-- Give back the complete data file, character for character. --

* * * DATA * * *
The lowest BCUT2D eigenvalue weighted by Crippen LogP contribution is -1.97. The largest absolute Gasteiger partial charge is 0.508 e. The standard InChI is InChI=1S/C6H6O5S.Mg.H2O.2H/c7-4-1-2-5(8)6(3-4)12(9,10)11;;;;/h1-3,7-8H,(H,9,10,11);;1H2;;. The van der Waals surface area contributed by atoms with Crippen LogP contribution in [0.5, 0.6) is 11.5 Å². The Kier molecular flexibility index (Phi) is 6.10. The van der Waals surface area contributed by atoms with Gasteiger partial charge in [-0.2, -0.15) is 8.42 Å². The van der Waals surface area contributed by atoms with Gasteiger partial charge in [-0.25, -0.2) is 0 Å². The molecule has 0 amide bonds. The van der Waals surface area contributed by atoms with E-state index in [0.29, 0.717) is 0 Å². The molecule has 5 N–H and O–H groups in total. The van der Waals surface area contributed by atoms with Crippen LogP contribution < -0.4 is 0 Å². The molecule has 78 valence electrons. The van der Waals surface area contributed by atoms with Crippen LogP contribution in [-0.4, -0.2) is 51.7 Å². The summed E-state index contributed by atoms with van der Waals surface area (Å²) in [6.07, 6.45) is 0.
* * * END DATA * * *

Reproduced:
The lowest BCUT2D eigenvalue weighted by Crippen LogP contribution is -1.97. The largest absolute Gasteiger partial charge is 0.508 e. The standard InChI is InChI=1S/C6H6O5S.Mg.H2O.2H/c7-4-1-2-5(8)6(3-4)12(9,10)11;;;;/h1-3,7-8H,(H,9,10,11);;1H2;;. The van der Waals surface area contributed by atoms with Crippen LogP contribution in [0.5, 0.6) is 11.5 Å². The Kier molecular flexibility index (Phi) is 6.10. The van der Waals surface area contributed by atoms with Gasteiger partial charge in [-0.2, -0.15) is 8.42 Å². The van der Waals surface area contributed by atoms with Gasteiger partial charge in [-0.25, -0.2) is 0 Å². The molecule has 0 amide bonds. The van der Waals surface area contributed by atoms with E-state index in [0.29, 0.717) is 0 Å². The molecule has 5 N–H and O–H groups in total. The van der Waals surface area contributed by atoms with Crippen LogP contribution < -0.4 is 0 Å². The molecule has 78 valence electrons. The van der Waals surface area contributed by atoms with Crippen LogP contribution in [-0.4, -0.2) is 51.7 Å². The summed E-state index contributed by atoms with van der Waals surface area (Å²) in [6.07, 6.45) is 0.